- Kevin Seifert, NFL Nation
- 0 Shares
Over the past few months, the Chicago Bears have transformed their receiving corps from one of the NFL's shortest to arguably the tallest. They've reunited the key players from the Denver Broncos' dynamic 2008 offense and they've fended off questions -- including some from their quarterback -- about their offensive line. But to me, the most intriguing thing happening in Chicago at the moment is the development of a mysterious package of plays for receiver/kick returner Devin Hester, the latest in a long line of attempts to harness Hester's Hall of Fame speed and skills for their offense.
General manager Phil Emery hinted at the new approach shortly after the draft. Offensive coordinator Mike Tice and receivers coach Darryl Drake offered some morsels to reporters during last weekend's rookie minicamp, and all that's left now is to see if it actually works.
Part of me wants to roll my eyes and cringe, as we did recently on the blog, as the Bears once again refuse to accept what Hester is and isn't -- at least what he hasn't been yet. They remain unsatisfied with him simply being the best kick returner in NFL history. And another part thinks this attempt could prove to be the most productive balance the Bears have tried yet.
Drake might have best explained the plan last weekend by suggesting the "Hester Package" will limit snaps but elevate targets to make more efficient use of Hester's time on offense.
"The talent has always been there," Drake told reporters. "It's just a matter of not having him play 70 plays and throw to him twice. Play him 15 [plays], let him touch it 13 [times.] In order for him to be effective, we don't need to have him out there playing that many plays. If he's out there, put the ball in his hands. We need to have that package, and Mike Tice -- I promise you -- he's going to do it."
On the surface, it makes sense. Hester's combination of speed and open-field running ability is rare and awfully tempting to expand on. And when you look at the chart, you see what happens when a team doesn't have or utilize the speed to stretch a defense vertically. The 2011 Bears, for instance, had one of the least efficient short passing games in the NFL last season.
But running a full game's worth of pass routes probably takes the edge off Hester's energy in the return game. There is reason to think he could have a similar impact in 15 plays designed to involve him than he could in 70 plays that spread the ball around the field.
That appears to be the starting point for a tweak that appears to have emanated from, or at least endorsed by, Emery himself.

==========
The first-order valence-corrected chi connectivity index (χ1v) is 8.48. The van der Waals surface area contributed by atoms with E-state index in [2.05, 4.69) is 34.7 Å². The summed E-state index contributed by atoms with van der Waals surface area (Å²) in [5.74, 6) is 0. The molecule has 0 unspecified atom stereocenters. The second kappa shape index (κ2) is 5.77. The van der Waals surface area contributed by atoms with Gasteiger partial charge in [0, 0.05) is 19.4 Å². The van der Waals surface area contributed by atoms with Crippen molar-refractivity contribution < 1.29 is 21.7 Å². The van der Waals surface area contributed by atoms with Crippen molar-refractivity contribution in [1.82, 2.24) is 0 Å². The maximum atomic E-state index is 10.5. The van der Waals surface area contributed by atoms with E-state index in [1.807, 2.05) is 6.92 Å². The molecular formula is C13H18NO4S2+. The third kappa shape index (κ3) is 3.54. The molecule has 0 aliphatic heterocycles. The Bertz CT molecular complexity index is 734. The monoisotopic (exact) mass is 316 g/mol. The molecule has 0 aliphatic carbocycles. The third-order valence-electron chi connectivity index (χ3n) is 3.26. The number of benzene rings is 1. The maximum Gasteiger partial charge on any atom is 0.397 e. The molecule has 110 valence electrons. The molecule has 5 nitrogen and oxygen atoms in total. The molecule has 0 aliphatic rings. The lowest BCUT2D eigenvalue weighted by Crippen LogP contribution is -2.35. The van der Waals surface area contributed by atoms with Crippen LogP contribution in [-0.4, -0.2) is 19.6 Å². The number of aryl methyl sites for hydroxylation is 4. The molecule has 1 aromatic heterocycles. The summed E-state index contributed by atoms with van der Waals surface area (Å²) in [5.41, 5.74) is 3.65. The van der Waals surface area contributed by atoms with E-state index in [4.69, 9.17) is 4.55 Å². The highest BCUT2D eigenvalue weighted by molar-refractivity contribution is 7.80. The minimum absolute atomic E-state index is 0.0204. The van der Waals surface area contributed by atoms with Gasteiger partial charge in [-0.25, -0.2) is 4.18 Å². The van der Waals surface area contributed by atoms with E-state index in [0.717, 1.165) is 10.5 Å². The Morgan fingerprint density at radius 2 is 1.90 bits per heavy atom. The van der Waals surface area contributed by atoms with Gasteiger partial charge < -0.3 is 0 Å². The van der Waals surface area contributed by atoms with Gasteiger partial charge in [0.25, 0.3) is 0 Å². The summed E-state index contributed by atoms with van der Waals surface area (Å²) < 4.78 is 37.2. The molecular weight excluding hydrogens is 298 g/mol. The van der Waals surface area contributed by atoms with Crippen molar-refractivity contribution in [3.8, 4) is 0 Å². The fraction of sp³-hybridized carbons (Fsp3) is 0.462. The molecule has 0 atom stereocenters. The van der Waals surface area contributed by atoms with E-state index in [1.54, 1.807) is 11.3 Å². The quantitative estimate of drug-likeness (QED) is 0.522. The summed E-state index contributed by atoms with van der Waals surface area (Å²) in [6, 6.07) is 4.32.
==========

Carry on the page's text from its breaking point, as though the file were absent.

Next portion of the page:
"I want to make sure that we have a special plan for Devin," Emery said last month. "We have the 'Devin Package' -- packages of plays as a receiver. You never know where he's going to line up. I don't want to get too far ahead of that in terms of letting other people know what we're going to do with him, but he will have a package of plays that we feel can bring out his dynamic ability to the forefront and if not only as carrying or catching the ball, but sometimes that's a decoy.
"Devin's speed vertically is something that has to be accounted for. So if that pulls people from coverage, to handle that vertical ball, you've got other people; we've got some awfully big targets to hit."
On the other hand, of course, it's not as easy as it sounds. You better believe that opposing defenses will notice when Hester is on the field, especially now that the Bears have announced they want to get him the ball often in the relatively brief period of time he plays offense. I don't think it will make teams leave, say, Brandon Marshall wide open to account for Hester, but his appearance isn't going to surprise anyone, either.
The "Hester Package" has already conjured comparisons to the "Randy Ratio" that Tice used after taking over the Minnesota Vikings' head coaching job in 2002. As you might recall, a study of the Vikings' 2001 season showed they won every game they targeted receiver Randy Moss on at least 40 percent of their throws. Tice announced he would make that goal a centerpiece of his offense.
The "Randy Ratio" wasn't a schematic adjustment as much as it was Tice's attempt to cajole the notoriously anti-authoritarian receiver to buy in as a team leader. It backfired on a number of fronts, and Tice himself acknowledged over the weekend that it "came back to bite me in the [rear end]."
Turning serious, Tice said: "Devin is going to be on the field. If he's not on the field, then they should fire me."
That final line speaks to the extent the Bears have prioritized Hester's potential contribution. You know the old saying: If at first you don't succeed, try try again.